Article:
Fitness benefits more than physical

It’s not like we needed another reason, but for anyone who still thinks that being a couch potato is a cool thing to be, think again.

It’s not like we needed another reason, but for anyone who still thinks that being a couch potato is a cool thing to be, think again.

New research suggests that physical fitness can benefit you mentally as well as physically.

To be fair, this is not the first time fitness has been linked to mental as well as physical well-being.

Endorphins and endocannabinoids, the ‘feel good’ chemicals released by the body in times of physical exertion, have also been found to have beneficial effects on the mind.

Most recently though, a study has produced findings that suggest working out could stave off depression.

Researchers at Karolinska Institutet in Sweden conducted a study using mice where they found that changes in skeletal muscles as a result of exercise helped to rid the body of stress-inducing amino acid known as kynurenine that has been linked to depression.

What researchers thought they would find was that such muscle changes would have beneficial effects on the brain, perhaps something akin to forming a ‘shield’ of sorts that would fend off harmful chemicals. Instead what they discovered was kind of the opposite – that people with fit muscles produce enzymes that actively evacuate such detrimental beings.

This is incredible research for a number of reasons.

At a time when both obesity and depression are growing major problems in our society, these findings could not be more timely.

Society is becoming more and more sedentary as time goes on. Many people have jobs that require them to sit at desks working on computers for long portions of the day.

Families spend more of their free time watching television and playing video games (although there are some good things to be said about video games in this day and age as well and they are certainly being put to clever new uses).

At the same time, depression and mental illness in general is a growing concern. Last month, Lacombians gathered at the Lacombe Memorial Centre for the Walk for Wellness and Suicide prevention to promote awareness about mental wellness and suicide.

It has been said before that many people turn to suicide when suffering from depression or other mental health issues because there is not enough awareness about the issues or treatments readily available.

Now, it is possible that a simple treatment which already exists could be readily available to everyone. As it happens, that treatment also fights obesity. It seems to be a mutually beneficial correlation.

As always further research is needed. Brains and muscles of mice are vastly different from brains and muscles of humans. Still, the possibilities are promising.

 

Just Posted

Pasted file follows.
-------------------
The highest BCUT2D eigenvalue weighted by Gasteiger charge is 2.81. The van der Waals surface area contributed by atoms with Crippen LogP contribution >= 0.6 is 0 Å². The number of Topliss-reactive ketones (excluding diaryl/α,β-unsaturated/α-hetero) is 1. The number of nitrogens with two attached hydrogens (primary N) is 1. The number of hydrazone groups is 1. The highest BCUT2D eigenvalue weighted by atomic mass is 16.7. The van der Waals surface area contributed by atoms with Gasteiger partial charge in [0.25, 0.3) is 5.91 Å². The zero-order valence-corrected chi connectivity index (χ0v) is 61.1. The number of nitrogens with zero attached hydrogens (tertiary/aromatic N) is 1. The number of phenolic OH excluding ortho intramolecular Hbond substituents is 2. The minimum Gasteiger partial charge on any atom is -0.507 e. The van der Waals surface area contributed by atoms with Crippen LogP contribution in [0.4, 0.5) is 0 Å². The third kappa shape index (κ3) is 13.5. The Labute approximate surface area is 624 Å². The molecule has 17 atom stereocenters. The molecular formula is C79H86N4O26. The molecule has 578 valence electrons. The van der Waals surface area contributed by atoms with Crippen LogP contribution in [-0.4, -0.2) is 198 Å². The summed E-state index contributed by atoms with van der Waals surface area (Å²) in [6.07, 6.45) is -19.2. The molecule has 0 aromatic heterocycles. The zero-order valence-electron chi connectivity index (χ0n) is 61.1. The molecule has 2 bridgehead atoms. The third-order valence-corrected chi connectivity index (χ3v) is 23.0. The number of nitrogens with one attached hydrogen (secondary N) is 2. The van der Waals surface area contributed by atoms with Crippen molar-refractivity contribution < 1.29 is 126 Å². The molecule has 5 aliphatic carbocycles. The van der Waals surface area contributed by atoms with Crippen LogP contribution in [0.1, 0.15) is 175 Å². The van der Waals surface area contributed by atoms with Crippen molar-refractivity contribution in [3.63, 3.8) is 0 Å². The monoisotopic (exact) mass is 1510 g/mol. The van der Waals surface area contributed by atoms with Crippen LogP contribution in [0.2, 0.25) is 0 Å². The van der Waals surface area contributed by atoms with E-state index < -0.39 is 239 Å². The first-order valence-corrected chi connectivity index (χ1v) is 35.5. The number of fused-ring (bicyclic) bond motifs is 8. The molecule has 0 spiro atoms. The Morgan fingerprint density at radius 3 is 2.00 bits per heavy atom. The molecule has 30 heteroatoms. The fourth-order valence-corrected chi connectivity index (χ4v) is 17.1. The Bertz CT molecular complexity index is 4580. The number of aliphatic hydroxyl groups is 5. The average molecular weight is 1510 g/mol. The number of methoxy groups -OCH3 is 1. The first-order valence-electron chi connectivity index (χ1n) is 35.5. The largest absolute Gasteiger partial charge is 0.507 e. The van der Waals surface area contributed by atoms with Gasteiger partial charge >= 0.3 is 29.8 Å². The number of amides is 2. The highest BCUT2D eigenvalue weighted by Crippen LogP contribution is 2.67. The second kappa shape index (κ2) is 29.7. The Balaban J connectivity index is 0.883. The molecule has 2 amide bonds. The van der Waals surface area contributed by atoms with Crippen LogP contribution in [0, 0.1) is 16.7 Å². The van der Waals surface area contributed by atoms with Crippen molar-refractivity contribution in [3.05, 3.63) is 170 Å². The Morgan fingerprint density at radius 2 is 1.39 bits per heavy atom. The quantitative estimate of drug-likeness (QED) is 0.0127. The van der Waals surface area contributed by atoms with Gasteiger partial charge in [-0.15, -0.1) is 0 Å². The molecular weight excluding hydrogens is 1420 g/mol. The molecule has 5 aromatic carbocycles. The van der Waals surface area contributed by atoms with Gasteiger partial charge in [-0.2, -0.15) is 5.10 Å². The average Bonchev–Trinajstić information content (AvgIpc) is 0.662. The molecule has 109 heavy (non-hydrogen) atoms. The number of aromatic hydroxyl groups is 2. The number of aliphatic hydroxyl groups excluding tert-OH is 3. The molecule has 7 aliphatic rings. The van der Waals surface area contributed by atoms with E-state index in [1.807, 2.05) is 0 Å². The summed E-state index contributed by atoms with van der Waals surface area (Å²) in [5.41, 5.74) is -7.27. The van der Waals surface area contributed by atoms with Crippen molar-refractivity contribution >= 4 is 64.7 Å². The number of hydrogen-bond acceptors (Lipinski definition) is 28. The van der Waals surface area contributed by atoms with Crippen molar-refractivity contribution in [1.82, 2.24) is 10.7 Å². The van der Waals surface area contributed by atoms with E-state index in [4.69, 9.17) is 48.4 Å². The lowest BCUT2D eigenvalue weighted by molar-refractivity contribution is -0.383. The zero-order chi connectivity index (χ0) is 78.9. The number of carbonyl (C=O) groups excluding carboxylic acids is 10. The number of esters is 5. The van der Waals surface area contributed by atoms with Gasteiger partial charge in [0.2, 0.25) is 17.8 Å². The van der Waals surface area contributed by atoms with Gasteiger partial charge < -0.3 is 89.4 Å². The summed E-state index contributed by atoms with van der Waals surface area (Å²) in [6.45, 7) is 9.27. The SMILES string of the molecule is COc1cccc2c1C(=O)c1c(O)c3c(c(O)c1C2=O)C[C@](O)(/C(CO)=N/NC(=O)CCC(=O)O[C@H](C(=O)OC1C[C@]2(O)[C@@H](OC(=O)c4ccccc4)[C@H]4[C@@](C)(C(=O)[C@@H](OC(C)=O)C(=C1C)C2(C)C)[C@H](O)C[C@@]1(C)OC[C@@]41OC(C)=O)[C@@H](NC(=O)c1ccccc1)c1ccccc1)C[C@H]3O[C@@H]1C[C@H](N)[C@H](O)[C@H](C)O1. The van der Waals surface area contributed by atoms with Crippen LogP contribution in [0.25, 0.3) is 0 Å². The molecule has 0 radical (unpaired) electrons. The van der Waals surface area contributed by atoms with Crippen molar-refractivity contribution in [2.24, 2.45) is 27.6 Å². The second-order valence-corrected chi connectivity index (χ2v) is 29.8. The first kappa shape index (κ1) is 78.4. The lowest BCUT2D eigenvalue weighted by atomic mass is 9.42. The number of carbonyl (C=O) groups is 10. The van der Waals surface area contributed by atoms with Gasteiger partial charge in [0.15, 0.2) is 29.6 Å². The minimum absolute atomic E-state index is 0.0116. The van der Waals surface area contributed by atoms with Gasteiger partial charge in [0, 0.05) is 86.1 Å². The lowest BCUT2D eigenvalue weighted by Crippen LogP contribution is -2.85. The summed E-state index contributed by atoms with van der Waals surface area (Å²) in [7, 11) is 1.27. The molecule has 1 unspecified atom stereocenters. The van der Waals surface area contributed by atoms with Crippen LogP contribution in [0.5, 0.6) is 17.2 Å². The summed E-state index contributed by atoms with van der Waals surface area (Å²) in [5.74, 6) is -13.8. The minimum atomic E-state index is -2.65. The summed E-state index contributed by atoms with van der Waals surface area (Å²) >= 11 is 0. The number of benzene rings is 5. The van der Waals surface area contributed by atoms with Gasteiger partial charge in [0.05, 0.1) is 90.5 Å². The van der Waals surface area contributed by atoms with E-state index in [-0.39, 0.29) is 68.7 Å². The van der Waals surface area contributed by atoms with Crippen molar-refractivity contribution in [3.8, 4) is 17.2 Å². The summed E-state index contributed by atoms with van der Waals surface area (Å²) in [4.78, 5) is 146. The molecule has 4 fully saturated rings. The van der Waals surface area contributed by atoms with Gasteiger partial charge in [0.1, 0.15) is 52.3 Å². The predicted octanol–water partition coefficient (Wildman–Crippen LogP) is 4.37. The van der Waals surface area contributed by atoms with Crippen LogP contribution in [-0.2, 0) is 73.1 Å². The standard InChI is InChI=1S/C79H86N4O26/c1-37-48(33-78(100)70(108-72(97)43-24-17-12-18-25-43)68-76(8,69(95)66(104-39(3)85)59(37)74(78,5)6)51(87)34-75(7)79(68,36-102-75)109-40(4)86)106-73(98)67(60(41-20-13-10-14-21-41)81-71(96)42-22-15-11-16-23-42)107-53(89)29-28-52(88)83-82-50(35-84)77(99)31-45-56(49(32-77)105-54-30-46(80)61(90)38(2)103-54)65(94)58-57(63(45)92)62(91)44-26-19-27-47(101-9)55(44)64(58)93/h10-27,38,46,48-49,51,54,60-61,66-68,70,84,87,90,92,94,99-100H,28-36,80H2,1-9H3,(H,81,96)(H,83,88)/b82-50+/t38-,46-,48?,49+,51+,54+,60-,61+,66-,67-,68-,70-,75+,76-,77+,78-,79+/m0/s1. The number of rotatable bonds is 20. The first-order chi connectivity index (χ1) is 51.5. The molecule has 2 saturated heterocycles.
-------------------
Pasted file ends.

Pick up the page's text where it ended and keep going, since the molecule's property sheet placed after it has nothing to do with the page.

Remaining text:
PHOTOS: Alberta male team takes silver in Winter Games relay speed skating

Alberta was close behind Quebec in the team relay speed skating finals

Lacombe Police Service respond to car theft at Greenway Inn

Suspect is still outstanding and the investigation is ongoing

Lacombe Police Service responds to attempted car theft

Two suspects departed scene in a silver 2000 Dodge Caravan

Alberta was crowned champions in Wheelchair Basketball at Canada Winter Games

Ontario won silver while Quebec took home the bronze medal

Lacombe welcomes ‘Napalm Girl’ to discuss journey from hatred to forgiveness

Latest Herr Lecture to feature Kim Phuc Phan Thi at LMC

WATCH: Canada Games Torch Relay lights spark in Lacombe

100s brave blistering cold to support local torchbearers

WATCH: Pet therapy brings calmness to Winter Games athletes

Canada Winter Games in Red Deer continue on until March 2nd

R. Kelly charged with 10 counts of sexual abuse

R&B star has been accused of sexual misconduct involving women and underage girls for years

Child advocacy centre raising funds through Dream Home Lottery

The child advocacy centre in Red Deer uses its resources to help kids all over Central Alberta

Trudeau tells Canadians to listen to clerk in SNC-Lavalin matter

Privy Council clerk Michael Wernick delivered a blunt assessment at the House of Commons justice

Mueller report looming, new attorney general in hot seat

Robert Mueller is required to produce a confidential report to pursue or decline prosecutions

B.C. woman shares story of abuse with church officials ahead of Vatican summit

Leona Huggins was the only Canadian in the gathering ahead of a historic summit at the Vatican

Sylvan Lake’s Megan Cressey misses Freestyle Skiing Big Air podium

Alberta’s Jake Sandstorm captured silver in the men Freestyle Skiing Big Air contest

Why do zebras have stripes? Perhaps to dazzle away flies

Researchers from University of Bristol look into why zebras have stripes

Most Read